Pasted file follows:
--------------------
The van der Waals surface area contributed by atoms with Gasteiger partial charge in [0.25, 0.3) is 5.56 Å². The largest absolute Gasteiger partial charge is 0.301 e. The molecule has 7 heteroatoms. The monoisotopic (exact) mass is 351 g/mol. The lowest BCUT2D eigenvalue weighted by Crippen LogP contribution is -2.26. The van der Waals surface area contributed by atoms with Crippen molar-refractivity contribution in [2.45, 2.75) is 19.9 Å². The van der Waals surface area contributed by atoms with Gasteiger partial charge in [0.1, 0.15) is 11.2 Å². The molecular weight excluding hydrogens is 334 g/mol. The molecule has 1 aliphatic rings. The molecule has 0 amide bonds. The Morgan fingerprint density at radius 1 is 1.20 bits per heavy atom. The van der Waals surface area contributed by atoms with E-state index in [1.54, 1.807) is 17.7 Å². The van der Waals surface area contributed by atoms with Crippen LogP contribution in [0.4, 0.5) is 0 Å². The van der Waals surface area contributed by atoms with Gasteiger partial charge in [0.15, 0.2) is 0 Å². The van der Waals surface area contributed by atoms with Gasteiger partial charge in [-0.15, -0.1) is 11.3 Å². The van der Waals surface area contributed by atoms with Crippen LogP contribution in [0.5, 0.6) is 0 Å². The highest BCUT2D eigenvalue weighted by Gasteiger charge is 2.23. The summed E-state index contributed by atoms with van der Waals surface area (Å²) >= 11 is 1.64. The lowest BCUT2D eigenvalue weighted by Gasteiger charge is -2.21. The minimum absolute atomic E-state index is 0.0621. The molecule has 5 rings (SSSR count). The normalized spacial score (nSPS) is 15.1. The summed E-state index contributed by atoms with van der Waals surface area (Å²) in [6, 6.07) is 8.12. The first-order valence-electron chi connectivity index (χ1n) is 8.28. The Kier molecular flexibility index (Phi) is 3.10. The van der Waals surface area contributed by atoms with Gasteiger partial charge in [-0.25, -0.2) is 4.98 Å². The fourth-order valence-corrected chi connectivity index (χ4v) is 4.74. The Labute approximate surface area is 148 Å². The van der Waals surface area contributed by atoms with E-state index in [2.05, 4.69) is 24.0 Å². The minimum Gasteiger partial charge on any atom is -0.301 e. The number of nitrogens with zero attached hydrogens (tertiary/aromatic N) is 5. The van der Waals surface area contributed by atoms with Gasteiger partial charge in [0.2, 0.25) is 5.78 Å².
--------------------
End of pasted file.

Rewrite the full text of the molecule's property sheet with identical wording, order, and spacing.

The van der Waals surface area contributed by atoms with Gasteiger partial charge in [0.25, 0.3) is 5.56 Å². The largest absolute Gasteiger partial charge is 0.301 e. The molecule has 7 heteroatoms. The monoisotopic (exact) mass is 351 g/mol. The lowest BCUT2D eigenvalue weighted by Crippen LogP contribution is -2.26. The van der Waals surface area contributed by atoms with Crippen molar-refractivity contribution in [2.45, 2.75) is 19.9 Å². The van der Waals surface area contributed by atoms with Gasteiger partial charge in [0.1, 0.15) is 11.2 Å². The molecular weight excluding hydrogens is 334 g/mol. The molecule has 1 aliphatic rings. The molecule has 0 amide bonds. The Morgan fingerprint density at radius 1 is 1.20 bits per heavy atom. The van der Waals surface area contributed by atoms with E-state index in [1.54, 1.807) is 17.7 Å². The van der Waals surface area contributed by atoms with Crippen LogP contribution in [0.4, 0.5) is 0 Å². The van der Waals surface area contributed by atoms with Gasteiger partial charge in [0.15, 0.2) is 0 Å². The van der Waals surface area contributed by atoms with Gasteiger partial charge in [-0.15, -0.1) is 11.3 Å². The van der Waals surface area contributed by atoms with Crippen LogP contribution in [0.5, 0.6) is 0 Å². The highest BCUT2D eigenvalue weighted by Gasteiger charge is 2.23. The summed E-state index contributed by atoms with van der Waals surface area (Å²) >= 11 is 1.64. The lowest BCUT2D eigenvalue weighted by Gasteiger charge is -2.21. The minimum absolute atomic E-state index is 0.0621. The molecule has 5 rings (SSSR count). The normalized spacial score (nSPS) is 15.1. The summed E-state index contributed by atoms with van der Waals surface area (Å²) in [6, 6.07) is 8.12. The first-order valence-electron chi connectivity index (χ1n) is 8.28. The Kier molecular flexibility index (Phi) is 3.10. The van der Waals surface area contributed by atoms with Gasteiger partial charge in [-0.25, -0.2) is 4.98 Å². The fourth-order valence-corrected chi connectivity index (χ4v) is 4.74. The Labute approximate surface area is 148 Å². The van der Waals surface area contributed by atoms with E-state index in [2.05, 4.69) is 24.0 Å². The minimum Gasteiger partial charge on any atom is -0.301 e. The number of nitrogens with zero attached hydrogens (tertiary/aromatic N) is 5. The van der Waals surface area contributed by atoms with Gasteiger partial charge in [0.2, 0.25) is 5.78 Å².